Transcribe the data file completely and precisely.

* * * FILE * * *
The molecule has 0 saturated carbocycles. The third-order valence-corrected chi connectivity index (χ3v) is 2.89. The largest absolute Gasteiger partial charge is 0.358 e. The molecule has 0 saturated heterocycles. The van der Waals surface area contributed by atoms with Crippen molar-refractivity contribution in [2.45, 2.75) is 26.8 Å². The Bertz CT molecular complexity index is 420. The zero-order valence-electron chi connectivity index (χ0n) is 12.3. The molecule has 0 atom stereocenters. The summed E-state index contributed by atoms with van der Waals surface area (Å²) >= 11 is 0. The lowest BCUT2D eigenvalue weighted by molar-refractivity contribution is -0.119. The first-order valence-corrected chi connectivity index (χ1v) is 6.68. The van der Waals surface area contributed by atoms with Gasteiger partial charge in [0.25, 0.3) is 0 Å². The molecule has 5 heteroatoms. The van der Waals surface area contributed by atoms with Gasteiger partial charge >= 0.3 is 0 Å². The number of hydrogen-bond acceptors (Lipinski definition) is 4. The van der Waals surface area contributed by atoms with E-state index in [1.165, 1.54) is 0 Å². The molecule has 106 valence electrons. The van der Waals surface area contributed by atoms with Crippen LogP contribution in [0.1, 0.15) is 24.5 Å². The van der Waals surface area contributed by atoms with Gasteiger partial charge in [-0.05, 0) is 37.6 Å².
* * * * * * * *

The molecule has 0 saturated carbocycles. The third-order valence-corrected chi connectivity index (χ3v) is 2.89. The largest absolute Gasteiger partial charge is 0.358 e. The molecule has 0 saturated heterocycles. The van der Waals surface area contributed by atoms with Crippen molar-refractivity contribution in [2.45, 2.75) is 26.8 Å². The Bertz CT molecular complexity index is 420. The zero-order valence-electron chi connectivity index (χ0n) is 12.3. The molecule has 0 atom stereocenters. The summed E-state index contributed by atoms with van der Waals surface area (Å²) >= 11 is 0. The lowest BCUT2D eigenvalue weighted by molar-refractivity contribution is -0.119. The first-order valence-corrected chi connectivity index (χ1v) is 6.68. The van der Waals surface area contributed by atoms with Gasteiger partial charge in [0.25, 0.3) is 0 Å². The molecule has 5 heteroatoms. The van der Waals surface area contributed by atoms with Gasteiger partial charge >= 0.3 is 0 Å². The number of hydrogen-bond acceptors (Lipinski definition) is 4. The van der Waals surface area contributed by atoms with E-state index in [1.165, 1.54) is 0 Å². The molecule has 106 valence electrons. The van der Waals surface area contributed by atoms with Crippen LogP contribution in [0.1, 0.15) is 24.5 Å². The van der Waals surface area contributed by atoms with Gasteiger partial charge in [-0.05, 0) is 37.6 Å².